An instrument rating allows you to fly in less than V.F.R conditions (visual flight rules), 1000 foot ceiling or less than 3 miles visibility.
The following are current FAA requirements for receiving an instrument rating:
- Have at least a private pilot certificate.
- Read, speak, write and understand English.
- Hold at least a Third Class Medical Certificate.
- Pass the FAA computer-based exam, which consists of multiple‑choice questions.
- Pass a practical test (check-ride) with an FAA Inspector or Designated Examiner.
A person who applies for an instrument rating must receive and log the following:
- At least 50 hours of cross-country flight time as pilot in command.
- At least 10 hours of this time must be in airplanes, for an instrument airplane rating.
- A total of 40 hours of actual or simulated instrument time; to include:
- At least 15 hours of instrument flight training from an authorized instructor in the aircraft category for which the instrument rating is sought;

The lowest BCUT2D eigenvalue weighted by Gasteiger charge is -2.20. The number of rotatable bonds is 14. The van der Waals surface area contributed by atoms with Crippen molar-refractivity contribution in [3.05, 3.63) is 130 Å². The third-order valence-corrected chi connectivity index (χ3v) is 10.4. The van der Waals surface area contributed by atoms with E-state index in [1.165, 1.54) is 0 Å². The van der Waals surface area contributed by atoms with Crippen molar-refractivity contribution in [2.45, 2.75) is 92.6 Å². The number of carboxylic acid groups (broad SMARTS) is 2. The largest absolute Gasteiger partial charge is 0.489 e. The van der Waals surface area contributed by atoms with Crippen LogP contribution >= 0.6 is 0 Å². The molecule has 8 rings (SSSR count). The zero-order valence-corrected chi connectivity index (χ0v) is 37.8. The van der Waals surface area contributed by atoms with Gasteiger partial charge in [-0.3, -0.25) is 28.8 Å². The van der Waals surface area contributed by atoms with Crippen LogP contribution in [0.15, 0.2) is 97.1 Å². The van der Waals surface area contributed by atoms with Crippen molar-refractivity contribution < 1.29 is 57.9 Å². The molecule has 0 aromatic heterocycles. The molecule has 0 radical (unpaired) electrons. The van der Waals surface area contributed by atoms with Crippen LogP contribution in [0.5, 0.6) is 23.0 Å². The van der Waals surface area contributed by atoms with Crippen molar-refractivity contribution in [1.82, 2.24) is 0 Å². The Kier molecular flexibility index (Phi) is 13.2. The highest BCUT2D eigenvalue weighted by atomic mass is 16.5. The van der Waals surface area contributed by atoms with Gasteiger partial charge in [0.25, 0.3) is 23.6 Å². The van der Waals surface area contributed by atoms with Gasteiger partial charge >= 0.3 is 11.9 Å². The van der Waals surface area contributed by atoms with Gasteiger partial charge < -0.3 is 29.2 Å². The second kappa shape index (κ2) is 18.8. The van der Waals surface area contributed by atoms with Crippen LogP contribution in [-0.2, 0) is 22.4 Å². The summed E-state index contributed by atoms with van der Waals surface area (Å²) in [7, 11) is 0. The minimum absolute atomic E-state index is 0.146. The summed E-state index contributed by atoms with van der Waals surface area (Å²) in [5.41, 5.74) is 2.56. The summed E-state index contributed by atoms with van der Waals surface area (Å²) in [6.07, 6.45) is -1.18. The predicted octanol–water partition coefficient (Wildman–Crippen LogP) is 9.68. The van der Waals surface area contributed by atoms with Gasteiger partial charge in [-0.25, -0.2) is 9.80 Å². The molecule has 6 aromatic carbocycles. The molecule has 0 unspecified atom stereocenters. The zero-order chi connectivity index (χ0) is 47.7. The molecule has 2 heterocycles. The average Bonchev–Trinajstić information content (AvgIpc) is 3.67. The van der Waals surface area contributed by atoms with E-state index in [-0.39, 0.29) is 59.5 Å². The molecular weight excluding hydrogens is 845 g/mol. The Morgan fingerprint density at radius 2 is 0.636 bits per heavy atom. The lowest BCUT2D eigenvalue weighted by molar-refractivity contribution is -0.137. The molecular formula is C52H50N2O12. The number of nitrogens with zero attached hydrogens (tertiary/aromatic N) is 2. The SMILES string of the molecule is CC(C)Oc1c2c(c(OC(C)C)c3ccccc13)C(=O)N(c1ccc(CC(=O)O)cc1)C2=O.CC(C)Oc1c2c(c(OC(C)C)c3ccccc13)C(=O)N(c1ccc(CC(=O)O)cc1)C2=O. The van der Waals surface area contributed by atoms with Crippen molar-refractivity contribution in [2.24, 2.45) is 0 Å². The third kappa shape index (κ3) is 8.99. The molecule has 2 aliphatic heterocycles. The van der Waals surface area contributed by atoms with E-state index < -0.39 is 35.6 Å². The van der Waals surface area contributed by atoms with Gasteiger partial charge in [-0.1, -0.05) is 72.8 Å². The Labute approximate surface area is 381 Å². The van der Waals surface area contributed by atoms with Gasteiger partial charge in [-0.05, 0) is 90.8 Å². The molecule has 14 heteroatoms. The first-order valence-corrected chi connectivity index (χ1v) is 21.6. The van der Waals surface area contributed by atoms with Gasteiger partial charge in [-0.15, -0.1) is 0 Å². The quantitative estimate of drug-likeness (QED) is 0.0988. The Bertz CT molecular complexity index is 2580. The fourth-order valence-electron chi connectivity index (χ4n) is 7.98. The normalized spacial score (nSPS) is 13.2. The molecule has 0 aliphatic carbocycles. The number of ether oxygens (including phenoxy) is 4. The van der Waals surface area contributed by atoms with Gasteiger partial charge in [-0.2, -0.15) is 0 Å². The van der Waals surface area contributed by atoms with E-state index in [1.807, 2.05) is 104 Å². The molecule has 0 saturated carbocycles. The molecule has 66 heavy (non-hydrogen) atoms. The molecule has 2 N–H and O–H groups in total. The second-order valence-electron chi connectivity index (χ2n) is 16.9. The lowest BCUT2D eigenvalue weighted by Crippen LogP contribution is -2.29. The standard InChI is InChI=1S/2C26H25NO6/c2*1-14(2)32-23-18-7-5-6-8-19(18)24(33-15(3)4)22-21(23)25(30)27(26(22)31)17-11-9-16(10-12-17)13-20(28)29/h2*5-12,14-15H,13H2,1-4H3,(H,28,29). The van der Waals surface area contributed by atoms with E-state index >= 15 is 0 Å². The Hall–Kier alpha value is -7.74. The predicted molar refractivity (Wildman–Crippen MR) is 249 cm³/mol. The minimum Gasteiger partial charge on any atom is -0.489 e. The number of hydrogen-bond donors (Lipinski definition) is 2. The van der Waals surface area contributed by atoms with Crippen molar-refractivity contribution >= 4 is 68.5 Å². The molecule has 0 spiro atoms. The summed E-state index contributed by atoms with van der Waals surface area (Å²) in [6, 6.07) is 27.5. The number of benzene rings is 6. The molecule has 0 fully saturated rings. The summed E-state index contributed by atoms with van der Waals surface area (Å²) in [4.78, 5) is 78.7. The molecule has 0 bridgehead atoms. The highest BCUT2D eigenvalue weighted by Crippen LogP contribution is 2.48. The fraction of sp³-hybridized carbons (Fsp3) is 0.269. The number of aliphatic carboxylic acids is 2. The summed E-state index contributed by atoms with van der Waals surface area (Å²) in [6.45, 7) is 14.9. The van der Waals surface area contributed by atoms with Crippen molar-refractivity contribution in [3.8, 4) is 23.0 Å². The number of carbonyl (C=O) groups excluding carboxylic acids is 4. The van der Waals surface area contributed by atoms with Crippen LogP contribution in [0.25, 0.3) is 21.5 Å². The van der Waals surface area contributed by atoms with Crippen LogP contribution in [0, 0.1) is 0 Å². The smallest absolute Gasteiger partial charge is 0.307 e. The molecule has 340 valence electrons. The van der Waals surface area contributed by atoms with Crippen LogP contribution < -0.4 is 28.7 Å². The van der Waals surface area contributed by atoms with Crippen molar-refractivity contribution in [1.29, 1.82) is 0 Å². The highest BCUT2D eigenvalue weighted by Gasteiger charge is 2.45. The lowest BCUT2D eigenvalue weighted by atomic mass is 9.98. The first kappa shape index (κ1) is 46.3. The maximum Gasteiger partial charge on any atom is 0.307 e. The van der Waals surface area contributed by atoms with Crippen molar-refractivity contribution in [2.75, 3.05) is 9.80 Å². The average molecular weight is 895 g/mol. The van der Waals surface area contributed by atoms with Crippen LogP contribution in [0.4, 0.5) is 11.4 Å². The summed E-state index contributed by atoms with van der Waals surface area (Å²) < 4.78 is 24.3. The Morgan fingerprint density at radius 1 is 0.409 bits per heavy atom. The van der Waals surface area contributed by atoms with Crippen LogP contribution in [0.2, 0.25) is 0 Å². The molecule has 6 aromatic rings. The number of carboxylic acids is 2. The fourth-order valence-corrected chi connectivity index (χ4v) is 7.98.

- At least 3 hours of instrument training to prepare for the practical test, from an authorized instructor, and within the 60 days preceding the date of the test. This training must be in the aircraft category for which the instrument rating is sought.
- Instrument training on cross- country flight procedures specific to airplanes that includes at least one cross-country flight in an airplane that is performed under IFR, and consists of:
- A distance of at least 250 nautical miles along airways or ATC-directed routing; An instrument approach at each airport; and three different kinds of approaches with the use of navigation systems.
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